Saturday, March 14, 2009

Hello Little Girl

Here's what I feel like today: something cute and uncomplicated and breezy and fun. So let's listen to "Hello Little Girl," which seems to be the first song John ever wrote-- and I do think it's entirely his based on what I've read. He wrote it back in 1957, the year he turned 17, but it was still judged to be strong enough to bring out for the failed audition at Decca on New Year's Day, 1962-- which means we get to hear it on Anthology 1.

Of course, Decca turned down the Beatles, not seeing the gajillion-dollar opportunity in front of them. (Paul on Decca management: "I'll bet he's kicking himself now." John: "I hope he kicks himself to death.") And though history has not been kind to Decca's decision, I have to admit that listening to this song with the ears of a record exec looking for some kind of next big thing does not exactly make me see dollar (pound) signs either.

But consider the context: the Beatles were playing original songs, which was practically unheard of at the time, and their original songs were totally good-- they did this one and "Like Dreamers Do" as well, both now available on Anthology, as well as a bunch of covers-- and that alone should have been enough to make Decca take a second look. And I hear in "Hello Little Girl" tons of potential. It sounds like a cross between an uptempo Everly Brothers song and Bruce Channel's "Hey Baby" ("Hell-ooooooooo....") with a touch of skiffle-- which should have been enough to make them notice that if nothing else, these songwriters could do good imitations of popular songs, which can't be bad from a commercial perspective, right? (By the way, "Hey Baby" came out in 1961, so this couldn't have actually been an imitation-- but that's the first thing I think of when I listen to this nevertheless.) If George's guitar sounds tentative on the solo, and if Pete's drums are a little less defined than they could be, there's lots of other good stuff to single out, mainly in the vocals, which are as thick and expressive as they could be. The whole thing makes for a pleasant little shuffle around a dance floor, really, don't you think?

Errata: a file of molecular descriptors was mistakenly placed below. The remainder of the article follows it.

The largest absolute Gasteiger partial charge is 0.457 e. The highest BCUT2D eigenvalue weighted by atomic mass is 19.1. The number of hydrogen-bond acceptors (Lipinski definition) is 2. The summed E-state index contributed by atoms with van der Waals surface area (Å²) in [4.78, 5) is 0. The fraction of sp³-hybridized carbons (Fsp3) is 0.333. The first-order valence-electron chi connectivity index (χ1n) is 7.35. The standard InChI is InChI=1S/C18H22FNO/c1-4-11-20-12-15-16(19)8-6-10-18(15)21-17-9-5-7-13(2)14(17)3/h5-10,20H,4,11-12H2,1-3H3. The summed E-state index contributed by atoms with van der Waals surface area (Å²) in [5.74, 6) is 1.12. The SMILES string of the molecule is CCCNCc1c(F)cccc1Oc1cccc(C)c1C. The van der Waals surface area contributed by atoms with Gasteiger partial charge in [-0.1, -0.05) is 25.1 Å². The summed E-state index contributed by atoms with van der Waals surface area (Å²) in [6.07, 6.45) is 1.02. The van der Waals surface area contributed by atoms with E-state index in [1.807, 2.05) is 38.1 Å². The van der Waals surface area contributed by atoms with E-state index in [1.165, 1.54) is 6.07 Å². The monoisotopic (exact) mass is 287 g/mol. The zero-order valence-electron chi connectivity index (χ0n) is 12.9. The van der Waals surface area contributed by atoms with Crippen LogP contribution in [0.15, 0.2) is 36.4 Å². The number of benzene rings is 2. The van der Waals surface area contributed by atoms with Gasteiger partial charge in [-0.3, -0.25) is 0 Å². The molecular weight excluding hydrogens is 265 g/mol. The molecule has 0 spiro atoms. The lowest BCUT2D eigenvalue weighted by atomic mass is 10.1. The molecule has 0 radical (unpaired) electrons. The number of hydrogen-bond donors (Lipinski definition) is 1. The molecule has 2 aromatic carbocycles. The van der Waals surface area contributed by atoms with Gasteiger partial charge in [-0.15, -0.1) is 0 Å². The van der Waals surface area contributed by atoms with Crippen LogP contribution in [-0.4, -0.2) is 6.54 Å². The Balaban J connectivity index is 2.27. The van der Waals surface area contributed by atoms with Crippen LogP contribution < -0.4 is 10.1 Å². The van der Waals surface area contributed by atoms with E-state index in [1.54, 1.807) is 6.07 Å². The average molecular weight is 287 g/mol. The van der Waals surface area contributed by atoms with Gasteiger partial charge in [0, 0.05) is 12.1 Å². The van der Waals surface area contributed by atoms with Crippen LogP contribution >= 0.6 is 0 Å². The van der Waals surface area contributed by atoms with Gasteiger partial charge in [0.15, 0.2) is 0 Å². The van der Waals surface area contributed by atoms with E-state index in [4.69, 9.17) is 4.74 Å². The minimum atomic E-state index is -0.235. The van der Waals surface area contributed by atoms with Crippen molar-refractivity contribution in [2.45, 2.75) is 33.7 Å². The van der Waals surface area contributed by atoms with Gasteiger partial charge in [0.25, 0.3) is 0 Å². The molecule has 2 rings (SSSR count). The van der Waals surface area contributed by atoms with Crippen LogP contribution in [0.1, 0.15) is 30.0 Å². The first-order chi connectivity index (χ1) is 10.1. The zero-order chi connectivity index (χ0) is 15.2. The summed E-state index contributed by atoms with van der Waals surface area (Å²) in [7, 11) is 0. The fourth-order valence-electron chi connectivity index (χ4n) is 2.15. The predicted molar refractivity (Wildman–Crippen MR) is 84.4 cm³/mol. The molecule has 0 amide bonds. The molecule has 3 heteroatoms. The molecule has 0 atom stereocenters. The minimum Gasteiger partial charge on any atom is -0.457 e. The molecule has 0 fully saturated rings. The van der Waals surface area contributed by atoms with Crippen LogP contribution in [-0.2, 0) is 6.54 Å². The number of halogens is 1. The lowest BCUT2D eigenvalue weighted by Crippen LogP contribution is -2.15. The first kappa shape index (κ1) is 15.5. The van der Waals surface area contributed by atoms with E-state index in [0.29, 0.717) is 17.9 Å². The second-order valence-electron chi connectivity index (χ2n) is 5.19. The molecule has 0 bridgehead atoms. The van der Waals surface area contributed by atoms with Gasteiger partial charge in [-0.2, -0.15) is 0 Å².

Of course, it's much much better that the Beatles found their way to EMI's Parlophone and to producer George Martin eventually, because without George Martin I doubt that anything would have been the same. So the Decca people were fated to be idiots, I guess. For what it's worth, George Martin correctly deemed "Hello Little Girl" too slight for the Beatles and inferior to the likes of "Please Please Me," their first number one, but did think it good enough to give to the Fourmost, another Merseyside band that Brian Epstein brought to EMI in the wake of the Beatles' ridiculous popularity. And the Fourmost had a number 9 hit with it-- which isn't bad for a song John wrote at 17, I'd say.

"Hello Little Girl," released in the U.K. and the U.S. disc 1 track 19 Anthology 1, November 21, 1995.
I am indebted for all discography information to the tremendous

1 comment:

  1. There's no denying the influence that George Martin had on the Beatles, but to be honest, I've always felt he was both the best thing to happen to them, and the worst. He "discovered" them, recognized the talent and introduced them to the world. They knew about writing songs and performing; he taught them about recording. BUT, for my taste, they produced too many songs with strings and horns and this, i feel, was due to his influence. I would have liked more kick ass rock and roll and stripped down ballads. Please don't misunderstand; they are my favorite band of all time and i think they are the greatest in terms of song writing and musicianship. Add both musical and social influence, and no one else has touched them. But, there's still too many damn violins!